Colloquial (or pejorative ) use of the word, "mariquita"

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On an Argentine website I saw the word, "mariquita" used in an apparently pejorative sense in reference to someone's body shape. Isn't a mariquita a ladybug? Is this a playful use of the word or is it meant to hurt? I remember quite well the Spanish sense of irony, especially in nicknames, but, I have a feeling this was meant to wound someone.

Can you clarify this subtlety for me?

Thanks!

5327 views
updated MAR 25, 2008
posted by fishnfiddle

4 Answers

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I used to live in Buenos Aires and as far as i was aware "Mariquita" is seldom used to mean Ladybird or Ladybug. Its commonly used in a slightly pejorative word as a diminutive of the word "maricón" meaning gay or homosexual and could be used as an adjective or as a noun. I think it is best translated as a noun as " queen, sissy or poof (or even little queen)" or as an adjective as "poofy, queeny or camp" (Though maybe in your neck of the woods the word poof is not common as it is here in the UK.) So in answer to your question I think the word as used in Argentina is pejorative but only slightly though I guess it might depend on the exact context how hurtful its supposed to be!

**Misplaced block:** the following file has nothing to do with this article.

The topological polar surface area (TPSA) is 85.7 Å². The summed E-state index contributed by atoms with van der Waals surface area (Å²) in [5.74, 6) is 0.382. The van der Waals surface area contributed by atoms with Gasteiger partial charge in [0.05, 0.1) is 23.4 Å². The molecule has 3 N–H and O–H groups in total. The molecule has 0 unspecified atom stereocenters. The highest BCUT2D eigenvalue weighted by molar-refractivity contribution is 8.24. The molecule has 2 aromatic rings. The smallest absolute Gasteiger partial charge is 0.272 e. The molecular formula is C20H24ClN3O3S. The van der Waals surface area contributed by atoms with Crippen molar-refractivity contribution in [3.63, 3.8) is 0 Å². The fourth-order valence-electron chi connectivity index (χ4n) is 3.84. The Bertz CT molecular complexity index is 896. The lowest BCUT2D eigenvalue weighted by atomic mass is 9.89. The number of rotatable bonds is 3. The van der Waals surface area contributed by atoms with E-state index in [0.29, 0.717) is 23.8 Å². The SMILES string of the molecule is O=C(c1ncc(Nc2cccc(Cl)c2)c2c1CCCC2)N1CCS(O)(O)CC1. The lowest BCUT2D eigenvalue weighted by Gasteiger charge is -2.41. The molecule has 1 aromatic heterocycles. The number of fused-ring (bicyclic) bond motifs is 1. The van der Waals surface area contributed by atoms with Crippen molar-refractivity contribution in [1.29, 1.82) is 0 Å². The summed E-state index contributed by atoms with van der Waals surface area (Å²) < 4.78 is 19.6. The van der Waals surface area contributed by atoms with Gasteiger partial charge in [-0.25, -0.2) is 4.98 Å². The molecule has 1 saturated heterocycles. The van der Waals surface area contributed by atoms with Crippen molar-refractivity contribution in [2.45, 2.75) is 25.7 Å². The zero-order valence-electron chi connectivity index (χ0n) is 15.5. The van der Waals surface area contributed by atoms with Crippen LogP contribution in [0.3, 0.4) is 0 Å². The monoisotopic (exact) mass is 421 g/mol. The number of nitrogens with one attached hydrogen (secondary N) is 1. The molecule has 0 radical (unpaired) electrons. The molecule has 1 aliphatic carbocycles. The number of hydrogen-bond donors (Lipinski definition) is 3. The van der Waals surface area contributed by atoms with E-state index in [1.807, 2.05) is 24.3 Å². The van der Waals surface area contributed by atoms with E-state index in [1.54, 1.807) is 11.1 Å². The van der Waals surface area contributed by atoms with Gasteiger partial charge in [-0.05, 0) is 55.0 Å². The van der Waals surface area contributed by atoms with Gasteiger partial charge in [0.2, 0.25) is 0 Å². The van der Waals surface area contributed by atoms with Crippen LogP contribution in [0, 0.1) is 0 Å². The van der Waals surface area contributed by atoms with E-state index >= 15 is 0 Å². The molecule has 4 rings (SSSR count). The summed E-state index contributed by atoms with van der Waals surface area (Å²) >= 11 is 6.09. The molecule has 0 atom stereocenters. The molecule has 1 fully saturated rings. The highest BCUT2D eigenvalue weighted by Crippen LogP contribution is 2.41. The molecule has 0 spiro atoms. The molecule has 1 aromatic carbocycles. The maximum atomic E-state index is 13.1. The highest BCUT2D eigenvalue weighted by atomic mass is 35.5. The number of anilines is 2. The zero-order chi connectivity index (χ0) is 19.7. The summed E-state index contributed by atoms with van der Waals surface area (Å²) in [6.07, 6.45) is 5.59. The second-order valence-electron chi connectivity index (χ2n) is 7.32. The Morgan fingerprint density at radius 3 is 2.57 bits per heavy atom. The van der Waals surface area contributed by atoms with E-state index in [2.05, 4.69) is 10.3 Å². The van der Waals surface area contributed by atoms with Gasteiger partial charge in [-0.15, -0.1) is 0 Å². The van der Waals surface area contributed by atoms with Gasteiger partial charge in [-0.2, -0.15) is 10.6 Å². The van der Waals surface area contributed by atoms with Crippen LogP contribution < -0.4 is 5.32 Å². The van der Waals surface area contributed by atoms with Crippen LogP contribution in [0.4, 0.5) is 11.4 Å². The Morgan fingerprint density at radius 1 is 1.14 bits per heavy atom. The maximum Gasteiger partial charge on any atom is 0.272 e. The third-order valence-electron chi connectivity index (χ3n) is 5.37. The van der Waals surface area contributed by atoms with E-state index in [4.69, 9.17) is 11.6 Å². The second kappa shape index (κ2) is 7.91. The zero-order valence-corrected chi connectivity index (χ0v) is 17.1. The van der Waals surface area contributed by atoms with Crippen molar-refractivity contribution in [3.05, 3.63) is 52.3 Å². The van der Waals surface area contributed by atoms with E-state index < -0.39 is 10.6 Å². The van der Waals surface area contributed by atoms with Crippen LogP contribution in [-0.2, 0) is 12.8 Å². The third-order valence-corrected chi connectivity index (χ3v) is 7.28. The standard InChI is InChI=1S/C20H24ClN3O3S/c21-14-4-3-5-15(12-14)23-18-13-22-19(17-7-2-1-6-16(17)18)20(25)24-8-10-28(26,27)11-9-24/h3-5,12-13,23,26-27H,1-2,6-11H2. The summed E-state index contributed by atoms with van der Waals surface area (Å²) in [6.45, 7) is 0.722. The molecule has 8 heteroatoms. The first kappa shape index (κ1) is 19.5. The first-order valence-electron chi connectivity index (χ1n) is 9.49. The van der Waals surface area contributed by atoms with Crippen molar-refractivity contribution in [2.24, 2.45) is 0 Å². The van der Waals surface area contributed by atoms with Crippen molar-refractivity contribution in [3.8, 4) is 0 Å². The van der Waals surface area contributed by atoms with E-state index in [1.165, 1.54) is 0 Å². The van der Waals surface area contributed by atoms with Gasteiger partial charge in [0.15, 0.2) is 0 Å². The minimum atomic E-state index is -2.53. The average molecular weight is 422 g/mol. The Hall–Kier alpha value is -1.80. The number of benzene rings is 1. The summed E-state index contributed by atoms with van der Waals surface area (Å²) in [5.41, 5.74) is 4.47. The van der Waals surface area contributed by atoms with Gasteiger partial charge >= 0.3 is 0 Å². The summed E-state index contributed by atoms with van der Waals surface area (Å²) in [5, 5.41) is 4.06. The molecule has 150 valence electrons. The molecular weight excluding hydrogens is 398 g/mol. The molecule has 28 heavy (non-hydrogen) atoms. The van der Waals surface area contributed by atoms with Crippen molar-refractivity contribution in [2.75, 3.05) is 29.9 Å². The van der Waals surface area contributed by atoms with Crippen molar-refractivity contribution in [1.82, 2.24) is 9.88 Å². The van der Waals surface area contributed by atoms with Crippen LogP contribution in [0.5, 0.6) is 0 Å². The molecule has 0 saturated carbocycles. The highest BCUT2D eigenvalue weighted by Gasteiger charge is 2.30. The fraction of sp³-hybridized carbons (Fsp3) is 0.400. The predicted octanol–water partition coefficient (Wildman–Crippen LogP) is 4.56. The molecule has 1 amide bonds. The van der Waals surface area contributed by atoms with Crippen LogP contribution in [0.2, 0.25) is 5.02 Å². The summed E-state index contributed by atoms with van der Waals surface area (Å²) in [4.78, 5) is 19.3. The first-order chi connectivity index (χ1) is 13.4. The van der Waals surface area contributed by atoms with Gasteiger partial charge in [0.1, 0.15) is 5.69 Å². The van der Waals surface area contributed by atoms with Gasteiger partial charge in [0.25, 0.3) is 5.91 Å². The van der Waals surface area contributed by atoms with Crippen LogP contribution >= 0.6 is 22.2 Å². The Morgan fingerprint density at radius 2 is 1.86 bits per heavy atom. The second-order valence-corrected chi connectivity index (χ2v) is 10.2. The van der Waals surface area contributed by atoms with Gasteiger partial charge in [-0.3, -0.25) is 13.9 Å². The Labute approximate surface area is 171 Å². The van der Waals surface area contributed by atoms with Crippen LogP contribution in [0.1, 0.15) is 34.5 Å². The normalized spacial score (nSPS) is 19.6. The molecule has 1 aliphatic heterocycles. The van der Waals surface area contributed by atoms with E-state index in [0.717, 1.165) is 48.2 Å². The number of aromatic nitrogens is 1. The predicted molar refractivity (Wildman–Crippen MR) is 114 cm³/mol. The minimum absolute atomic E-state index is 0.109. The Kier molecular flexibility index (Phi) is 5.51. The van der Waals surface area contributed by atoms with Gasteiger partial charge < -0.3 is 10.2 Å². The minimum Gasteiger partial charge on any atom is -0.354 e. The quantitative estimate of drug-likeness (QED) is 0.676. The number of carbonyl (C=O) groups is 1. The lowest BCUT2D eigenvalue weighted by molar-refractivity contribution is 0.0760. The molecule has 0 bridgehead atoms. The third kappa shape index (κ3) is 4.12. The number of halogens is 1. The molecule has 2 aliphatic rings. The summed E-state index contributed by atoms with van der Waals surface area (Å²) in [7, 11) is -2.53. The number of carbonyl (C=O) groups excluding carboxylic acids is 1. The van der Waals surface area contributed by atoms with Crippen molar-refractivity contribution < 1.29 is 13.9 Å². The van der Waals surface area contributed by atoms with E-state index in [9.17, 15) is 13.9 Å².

Hope that helps!!

Clive

updated MAR 25, 2008
posted by clive2
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Yes, we English speakers definitely don't hold the copyright on that one.smile

updated MAR 8, 2008
posted by Cherry
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Thanks Cherry!

I distinctly got the impression that they were implying a less than masculine appearance. I appreciate your prompt reply! I guess people can be nasty in all languages! LOL

Muchas Gracias por todo

updated MAR 8, 2008
posted by fishnfiddle
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Mariquita - n. ladybird, ladybug, any of a number of small and brightly colored beetles; sissy

If you got the idea that they were using in a negative way, they might have been calling someone a "sissy". It is hard to determine the intent without seeing the context.

updated MAR 8, 2008
posted by Cherry